Ten years in the dark

Chapter 9 of 13

Capturing the stillness

Adam Whitehead in Hearts Of Olden Glory, Galeria Garimpeiros, Ogof Draenen. Flash by Tarquin, camera by Ian Wilton-Jones, setup by Tarquin.

Caves are beautiful places. Not in a sheltered river with trees and birds tweeting sort of beautiful. More a stark, yet graceful beauty. From the curved arches of a low crawl to the towering halls, magnificent stal formations and thundering waterfalls, each a creation of nature, and a priceless work of art.

For years, I had admired photographs of caves. In many ways, they seemed to give a view that I could never see, almost making the caves seem more alive and more beautiful. Photographers almost seemed to have the power to direct the cave to look how they wanted, making even the tightest and most uncomfortable passages seem like a treasure, and the smallest stalactites seem like the greatest ever found.

We began to try taking some photographs underground, beginning with a trip to Llanelly Quarry Pot. The tight entrance and short pitch had been followed through a dig into a streamway. We followed this upstream to where the passage became decorated with many different beautiful stals. We took photographs of all that we could see, even at one point daring to take a photograph of the passage.

At the time, we flicked through the photographs and, even though we were disappointed by the number of prints that were out of focus, we were quite pleased with the results. I now keep these photographs tucked away in a book that I almost never look at. We had misunderstood what made cave photography such an art form.

Almost all of the photographs were taken with the electronic flashgun mounted on the camera, with the shutter pressed and then released. This is similar to what a reporter would do, taking a photograph of a celebrity. Often the photos would not have enough light or would lack any definition. On the surface, life appears in a multitude of colours and shades and we are so used to these that when we look at a two dimensional image, it almost seems to jump out of the page, making it look three dimensional. In caves, there is usually a smaller range of colours, and everything seems to be of a shade in between dark brown and light brown. The occasional white or red is provided by the stal, but often this is stained slightly brown also.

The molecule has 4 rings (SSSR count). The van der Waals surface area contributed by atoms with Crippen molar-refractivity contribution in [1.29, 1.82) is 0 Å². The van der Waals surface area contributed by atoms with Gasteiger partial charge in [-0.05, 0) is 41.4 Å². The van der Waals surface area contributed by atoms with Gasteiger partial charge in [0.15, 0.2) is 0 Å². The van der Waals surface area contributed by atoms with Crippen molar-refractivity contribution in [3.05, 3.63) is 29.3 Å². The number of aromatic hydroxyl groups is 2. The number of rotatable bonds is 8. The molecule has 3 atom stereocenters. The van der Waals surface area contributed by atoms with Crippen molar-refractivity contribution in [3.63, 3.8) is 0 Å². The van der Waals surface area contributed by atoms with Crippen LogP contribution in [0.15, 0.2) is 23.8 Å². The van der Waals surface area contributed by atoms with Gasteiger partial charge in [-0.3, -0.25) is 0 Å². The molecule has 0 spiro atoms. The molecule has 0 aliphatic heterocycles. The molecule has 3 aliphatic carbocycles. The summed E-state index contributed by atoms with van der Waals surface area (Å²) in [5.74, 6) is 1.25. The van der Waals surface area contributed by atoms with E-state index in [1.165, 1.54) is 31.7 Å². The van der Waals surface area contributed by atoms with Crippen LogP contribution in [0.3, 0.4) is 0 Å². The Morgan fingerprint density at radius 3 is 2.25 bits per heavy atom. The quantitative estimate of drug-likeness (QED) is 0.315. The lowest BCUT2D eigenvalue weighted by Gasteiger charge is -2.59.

With so many similar colours, our photos all appeared to be flat, two dimensional and lifeless. Cave photography requires strategic positioning of the flash gun in order to create shadows, often the only factor giving the impression of a third dimension. We experimented with this on a trip into Agen Allwedd with disastrous results. Five of us trudged into the cave. My dad led my brother my sister, her boyfriend and me into Turkey Streamway, to photograph the formations around The Beehive. This was my sister's boyfriend's first caving trip and he took to it like a duck to a mud puddle. He was training to be in the SAS and exercised regularly, so he had no trouble with the work involved and instead, he sweated profusely in his many layers of boiler suits. Well, if anyone needed a drink ...

The photo that really sticks in my mind was of the four of us youngsters standing in a row along the top of a large amount of flowstone. Wherever the flash was placed, it created unusual shadows and the eventual picture had the flashgun placed lower than the camera. The effect this produced on the photo was not at all what we had intended. The shadows on our faces made us all look like we were telling ghost stories on Halloween and behind us, great shadows like death in his cloak projected against the walls. To top it off, there was one very odd looking face, sweat dripping off it, with an inane grin caught in a frozen laugh. '... And for this portfolio, not even a grade F is low enough!'